Scanning results from early lambing flocks have left some farmers disappointed, according to Sheep Scanner Dominic Black.

There was a combination of factors which led to some poor results this year, he said.

“Some farmers who have early lambing flocks were a little disappointed. Flocks were averaging between 1.6-1.65 lambs to a ewe.

That’s the scanned results, so they will be lucky to come away with an average of 1.5 lambs to a ewe when lambed.

Weather conditions earlier in 2016 did not help these early lambing ewes or 2016 spring lambs thrive, he said.

“It was a combination of factors, lambs were more difficult to move this year. This meant that farmers were left a little tight for grass and ewes didn’t get a chance to bounce back after the lambs were weaned.”

Prolonged spells of rain when these early lambing flocks were being served with the ram also contributed to lower scan numbers, Black said.

In general, the number of early lambing flocks in the country has fallen in the last few years as farmers choose to push out their lambing date to the month of March, he added.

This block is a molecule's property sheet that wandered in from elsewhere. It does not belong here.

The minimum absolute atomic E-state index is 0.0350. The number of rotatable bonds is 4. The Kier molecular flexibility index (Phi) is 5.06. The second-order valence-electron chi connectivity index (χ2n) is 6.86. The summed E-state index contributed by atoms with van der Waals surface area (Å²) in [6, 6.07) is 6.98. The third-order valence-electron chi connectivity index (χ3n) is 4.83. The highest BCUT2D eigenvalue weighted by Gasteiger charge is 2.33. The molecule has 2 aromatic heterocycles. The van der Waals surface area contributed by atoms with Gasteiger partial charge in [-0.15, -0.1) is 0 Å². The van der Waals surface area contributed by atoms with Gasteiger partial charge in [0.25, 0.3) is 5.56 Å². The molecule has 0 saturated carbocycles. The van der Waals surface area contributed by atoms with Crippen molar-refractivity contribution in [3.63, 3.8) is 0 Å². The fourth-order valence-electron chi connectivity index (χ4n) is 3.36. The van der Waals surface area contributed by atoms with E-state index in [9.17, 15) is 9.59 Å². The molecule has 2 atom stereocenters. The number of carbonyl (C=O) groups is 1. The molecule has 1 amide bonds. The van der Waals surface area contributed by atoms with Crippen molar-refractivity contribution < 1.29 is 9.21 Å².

March Lambing Flocks

Black scans between 45,000-48,000 ewes a year and has begun to scan some of these March flocks in the last few days.

March lambing ewes are in very good nick and farmers are expecting them to have a very good crop of lambs.

“I’m seeing some flocks pushing close to 1.9 or 2.2, but so far most flocks are between 1.7-1.8.”

The month of January will prove a busy period for Black as he looks to get through the majority of his scanning workload.

Sheep farmers have been continuing to tighten up their lambing period, with most preferring a six-week time frame, according to the Roscommon-based Sheep Scanner who covers the majority of the west of Ireland as well as parts of the east and midlands.